HMS Active (1758)

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'Favourite' and 'Active' taking Hermione.jpg
Active (right) engaging the Spanish frigate Hermione (centre) in 1762: sketch by Richard Wright
History
Royal Navy EnsignGreat Britain
Name: HMS Active
Ordered: 6 May 1757
Builder: Thomas Stanton, Rotherhithe
Laid down: 13 June 1757
Launched: 11 January 1758
Completed: 2 March 1758 at Deptford Dockyard
Commissioned: January 1758
Fate: Taken by the French off San Domingo 1 September 1778
French Navy EnsignFrance
Name: Active
Acquired: 1778 by capture
Fate: Broken up 1795
General characteristics [1]
Class and type: 28-gun Coventry-class sixth-rate frigate
Displacement: 850 tons (French)
Tons burthen: 594 8794 bm
Length:
  • 118 ft 4 in (36.1 m) (gundeck)
  • 97 ft 5 38 in (29.7 m) (keel)
Beam: 33 ft 10 12 in (10.3 m)
Depth of hold: 10 ft 6 in (3.20 m)
Sail plan: Full-rigged ship
Complement:
  • British service:200 officers and men
  • French service:130 (peace) and 210 (war)
Armament:
  • British service
  • Upperdeck: 24 × 9-pounder guns
  • QD: 4 × 3-pounder guns
  • 12 × 12-pounder swivel guns
  • French service (from 1780):
  • Upper deck:24 x 9-pounder guns
  • Spar deck:6 x 4-pounder guns + 6 x 18-pounder carronades (British)
  • French service (from 1793):
  • Upper deck:24 x 8-pounder guns
  • Spar deck:6 x 4-pounder guns

HMS Active was a 28-gun Coventry-class sixth-rate sailing frigate of the Royal Navy, launched in 1758. She was one of the captors of the Spanish ship Hermione. After Hermione surrendered, her captors found that she carried a large cargo of gold and silver that would lead to the greatest single amount of prize money awarded to the crew of a British warship.

On 1 September 1778 two French frigates captured Active after a storm had dismasted her. The French Navy took Active into service under her existing name. She was broken up in 1795.

Construction[edit]

The docks at Rotherhithe, where Active was constructed in 1757-58.

Active was oak-built, one of 18 vessels forming part of the Coventry class of frigates. The naval architect Sir Thomas Slade designed the class to the dimensions of HMS Tartar, which had been launched in 1756 and was responsible for capturing five French privateers in her first twelve months at sea.[2] The Admiralty issued contracts for Active's construction to commercial shipwright Thomas Stanton of Rotherhithe on 23 May 1757, with the stipulation that he complete the work within nine months. Her keel was laid on 13 June 1757 and work proceeded apace, with the new-built vessel launched ahead of schedule on 11 January 1758.[3] As built, Active was 118 ft 4 in (36.1 m) long with a 97 ft 5 in (29.7 m) keel, a beam of 33 ft 10 in (10.31 m), and with a burthen of 5948794 tons (bm). Construction costs were £6,229, paid on a contract rate of £10 and 12 shillings per ton (bm).[3][a]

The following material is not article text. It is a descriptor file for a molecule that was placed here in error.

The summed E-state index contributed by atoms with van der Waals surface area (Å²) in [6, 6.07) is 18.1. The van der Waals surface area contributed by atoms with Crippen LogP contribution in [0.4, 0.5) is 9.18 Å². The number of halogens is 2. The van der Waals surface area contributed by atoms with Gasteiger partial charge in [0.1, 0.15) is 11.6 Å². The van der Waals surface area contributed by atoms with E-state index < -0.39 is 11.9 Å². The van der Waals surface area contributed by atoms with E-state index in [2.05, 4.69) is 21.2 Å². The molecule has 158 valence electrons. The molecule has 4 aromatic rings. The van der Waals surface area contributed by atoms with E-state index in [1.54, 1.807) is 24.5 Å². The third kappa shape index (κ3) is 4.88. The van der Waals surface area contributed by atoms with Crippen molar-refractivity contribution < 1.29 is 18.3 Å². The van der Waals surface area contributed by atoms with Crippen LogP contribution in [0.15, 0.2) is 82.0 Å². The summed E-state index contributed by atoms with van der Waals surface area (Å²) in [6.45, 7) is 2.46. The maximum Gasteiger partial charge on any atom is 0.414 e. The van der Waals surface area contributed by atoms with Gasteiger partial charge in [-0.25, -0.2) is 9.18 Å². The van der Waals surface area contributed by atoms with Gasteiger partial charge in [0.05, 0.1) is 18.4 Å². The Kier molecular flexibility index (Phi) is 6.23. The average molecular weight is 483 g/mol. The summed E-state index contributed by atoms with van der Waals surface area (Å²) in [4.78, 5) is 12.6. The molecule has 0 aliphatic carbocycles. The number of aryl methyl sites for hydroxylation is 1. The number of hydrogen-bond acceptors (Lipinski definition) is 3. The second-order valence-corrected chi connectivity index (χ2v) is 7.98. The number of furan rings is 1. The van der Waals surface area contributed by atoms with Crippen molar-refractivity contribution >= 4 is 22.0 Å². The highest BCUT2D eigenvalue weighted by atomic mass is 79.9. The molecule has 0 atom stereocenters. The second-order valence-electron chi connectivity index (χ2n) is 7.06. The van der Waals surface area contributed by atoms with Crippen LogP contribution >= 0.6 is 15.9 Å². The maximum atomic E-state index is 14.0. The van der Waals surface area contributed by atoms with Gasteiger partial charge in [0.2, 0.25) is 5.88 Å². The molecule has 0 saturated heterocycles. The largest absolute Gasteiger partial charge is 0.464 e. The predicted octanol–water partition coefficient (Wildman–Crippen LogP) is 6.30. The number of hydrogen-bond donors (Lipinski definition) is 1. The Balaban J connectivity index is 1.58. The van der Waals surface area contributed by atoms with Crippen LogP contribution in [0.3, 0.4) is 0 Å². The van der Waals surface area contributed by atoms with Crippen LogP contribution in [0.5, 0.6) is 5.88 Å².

In late February 1758 Active sailed to Deptford Dockyard to receive her guns and naval stores,[3][b] and to embark her crew of 200 officers and men.[2] Her armament comprised 24 nine-pounder cannons located along her gun deck, supported by four three-pounder cannons on the quarterdeck and twelve ½-pounder swivel guns ranged along her sides.[2]

British career[edit]

Seven Years' War[edit]

Active was commissioned in January 1758 under the command of Captain Richard Hughes, entering Navy service during the early stages of the Seven Years' War against France. Her fitout and crewing were completed on 2 March and she put to sea to join a British squadron under Commodore Richard Howe. Howe's orders were to capture or destroy French ports, disable commercial shipping, and divert French land forces from Germany.[6] To this end, between June and September 1758 Active was involved in Navy bombardment and landings at the ports of St Malo and Cherbourg, and was present for the unsuccessful British landings during the Battle of Saint Cast.[3]

Captain Hughes left the vessel in December 1758 and was replaced three months later by Captain Herbert Sawyer. Active then joined Admiral Edward Boscawen's Mediterranean fleet and spent several uneventful months cruising off the French port of Toulon. In mid-1759 Boscawen's fleet put into Gibraltar for repairs, but returned to sea on 17 August when word reached the port that the French were nearby. As part of the fleet, Active played a supporting role in the British victory in the Battle of Lagos on the following day.[7] She returned to England in December 1759, escorting a transport carrying cannons salvaged from wrecked French vessels after the Battle of Quiberon Bay. The voyage was a stormy one, with Active losing her mizzen mast in bad weather off the port of Plymouth.[8]

The frigate next saw action on 31 May 1762, when in company with HMS Favourite she chased down and captured the Spanish treasure ship Hermione off Cape St Mary.[9] Hermione was en route from Lima to Cadiz, carrying a cargo of dollars, gold coin, ingots of gold and silver, cocoa, and blocks of tin.[10][11] Her crew were unaware that war had been declared between Spain and Britain, and swiftly surrendered when the British ships engaged her.[12] Active, Favourite, and HMS Neptune subsequently escorted Hermione and her cargo to London for remittance to the Crown.[13][14]

Contemporary accounts estimated the value of Hermione's cargo at £852,000.[13][c] However, when the ship was condemned as a prize her cargo, hull, and fittings were eventually valued at £519,705 10s 0d, approximately £70 million at 2015 prices.[16] This nonetheless represented the single richest capture from any naval action during the Seven Years' War.[12] The captains of Active and Favourite each received £64,872 as prize money - a sum worth approximately £8.73 million at 2015 prices.[16] Ordinary seamen on both ships received £480 each, equivalent to 33 years' wages.[17][d] One of the crew purchased a gold watch and then melted it in a frying pan for the amusement of his crew mates.[18]

Later service[edit]